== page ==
Spotlight – KU Ourimbah

Spotlight – KU Ourimbah

We spoke to KU Ourimbah, the ‘Forest School’, located on the NSW Central Coast, about what makes their service ‘Excellent’.

Services adopt a range of strategies and concepts to structure early childhood education programs, while ensuring their ideas work in accordance with the Early Years Learning Framework (EYLF).

KU Ourimbah Preschool and Children’s Centre takes an approach that includes integrating the service with the environment, by making best use of the surrounding bush.

Based on the Ourimbah campus of Newcastle University, educators created a ‘Forest Kindergarten’ to provide opportunities for children to explore the university’s wetlands and bush areas.

Centre Director Roseanne Pugh said the curriculum children experience is for some part of the day, outside in a “wild” space.

“In our case this is a rainforest but in the Australian context it could be described as place-based education in a Bush Program,” said Ms Pugh.

“Children begin their thinking outside the built environment, in a space that affords natural features that are integrated into physical, social and cognitive domains of learning. This thinking is then translated to the indoor environment for further investigation and extension,” she added.

A typical day involves freedom for the children to play with ideas, test things out, manipulate objects, talk at length with others, construct and deconstruct, participate in imaginative play and solve problems together within a strongly predictable routine and learning environment, reflecting the natural setting.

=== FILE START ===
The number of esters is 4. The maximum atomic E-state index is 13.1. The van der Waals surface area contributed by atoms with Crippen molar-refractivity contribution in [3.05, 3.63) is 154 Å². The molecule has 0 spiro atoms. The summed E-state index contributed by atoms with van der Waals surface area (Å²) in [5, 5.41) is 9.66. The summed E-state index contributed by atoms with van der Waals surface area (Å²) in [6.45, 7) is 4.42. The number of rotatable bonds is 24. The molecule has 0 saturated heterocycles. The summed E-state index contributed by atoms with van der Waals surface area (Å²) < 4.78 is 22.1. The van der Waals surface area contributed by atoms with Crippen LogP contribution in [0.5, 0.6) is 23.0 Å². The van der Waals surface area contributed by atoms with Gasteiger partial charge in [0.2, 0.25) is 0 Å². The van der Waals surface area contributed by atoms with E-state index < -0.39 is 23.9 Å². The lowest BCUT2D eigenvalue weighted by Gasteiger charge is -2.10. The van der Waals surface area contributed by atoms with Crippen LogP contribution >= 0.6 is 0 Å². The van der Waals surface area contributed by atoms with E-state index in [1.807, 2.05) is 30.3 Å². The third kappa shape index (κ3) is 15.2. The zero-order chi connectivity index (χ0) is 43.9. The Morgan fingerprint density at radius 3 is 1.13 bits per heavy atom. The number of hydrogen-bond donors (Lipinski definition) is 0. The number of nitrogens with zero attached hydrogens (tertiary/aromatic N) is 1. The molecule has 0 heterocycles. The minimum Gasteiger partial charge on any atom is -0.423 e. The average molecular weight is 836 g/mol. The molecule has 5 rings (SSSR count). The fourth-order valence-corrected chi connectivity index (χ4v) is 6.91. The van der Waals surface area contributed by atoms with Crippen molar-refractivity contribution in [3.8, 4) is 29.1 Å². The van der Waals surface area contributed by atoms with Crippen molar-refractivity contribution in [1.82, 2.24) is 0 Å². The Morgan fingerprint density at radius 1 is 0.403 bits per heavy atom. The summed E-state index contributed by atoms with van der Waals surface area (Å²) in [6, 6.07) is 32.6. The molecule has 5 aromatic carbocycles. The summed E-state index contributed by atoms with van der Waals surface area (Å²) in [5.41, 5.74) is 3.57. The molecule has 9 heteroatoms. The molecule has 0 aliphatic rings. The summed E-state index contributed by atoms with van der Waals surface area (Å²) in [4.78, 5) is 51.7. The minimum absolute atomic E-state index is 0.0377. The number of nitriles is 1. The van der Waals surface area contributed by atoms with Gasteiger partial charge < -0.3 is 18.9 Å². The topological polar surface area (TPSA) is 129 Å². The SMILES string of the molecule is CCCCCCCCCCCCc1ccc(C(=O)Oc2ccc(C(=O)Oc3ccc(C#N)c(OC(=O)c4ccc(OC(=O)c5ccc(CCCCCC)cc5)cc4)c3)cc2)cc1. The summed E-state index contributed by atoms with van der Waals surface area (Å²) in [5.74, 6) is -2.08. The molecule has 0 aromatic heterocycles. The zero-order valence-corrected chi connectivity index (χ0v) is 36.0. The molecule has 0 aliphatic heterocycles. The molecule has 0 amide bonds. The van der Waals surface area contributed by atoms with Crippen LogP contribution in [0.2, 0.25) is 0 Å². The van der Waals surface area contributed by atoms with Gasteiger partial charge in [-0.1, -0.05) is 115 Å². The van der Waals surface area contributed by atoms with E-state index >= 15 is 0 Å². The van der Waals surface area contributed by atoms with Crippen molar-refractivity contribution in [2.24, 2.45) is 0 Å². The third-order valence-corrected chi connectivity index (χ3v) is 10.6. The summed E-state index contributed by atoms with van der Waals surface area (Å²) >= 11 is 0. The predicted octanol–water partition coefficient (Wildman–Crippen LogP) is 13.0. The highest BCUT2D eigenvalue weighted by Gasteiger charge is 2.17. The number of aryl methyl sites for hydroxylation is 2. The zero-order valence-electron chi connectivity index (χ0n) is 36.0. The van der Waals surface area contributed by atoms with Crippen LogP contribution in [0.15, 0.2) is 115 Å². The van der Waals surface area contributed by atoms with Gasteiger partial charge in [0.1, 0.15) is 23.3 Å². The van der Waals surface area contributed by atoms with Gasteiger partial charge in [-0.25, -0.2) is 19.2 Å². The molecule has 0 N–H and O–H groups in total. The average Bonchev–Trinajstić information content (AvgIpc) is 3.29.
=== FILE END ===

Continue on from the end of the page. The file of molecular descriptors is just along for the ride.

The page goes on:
Ms Pugh has noticed children are most highly motivated by activities that use their imaginations.

“The children often overwhelmingly vote for going on walks or being in the forest. Parents tell us that children count the days down until it’s their turn.

“They transfer what they have learnt into behaviours in their homes, like recycling, building frog ponds, planting vegetables, making stick tee-pees, going bush-walking and making natural art from things they have found,” she said.

KU Ourimbah attribute their ‘Excellent’ ACECQA rating, received in 2016, to their collaborative partnerships and use of natural surroundings to enhance children’s learning and growth.

“The area’s beautiful local environment including wetlands, bush areas and forests, have been particularly beneficial for children who have otherwise limited access to the outdoors,” Ms Pugh said.

“Connection with community has also been useful for extending learning opportunities.”

Ms Pugh said she believes the best thing about being an early childhood educator is the ability to see the world through children’s eyes.

“We value the opportunity to view the world through the perspectives of children who speak and listen in ways we have often forgotten,” she said. “Be ready to always learn from their refreshing approaches to create meaning out of every experience.



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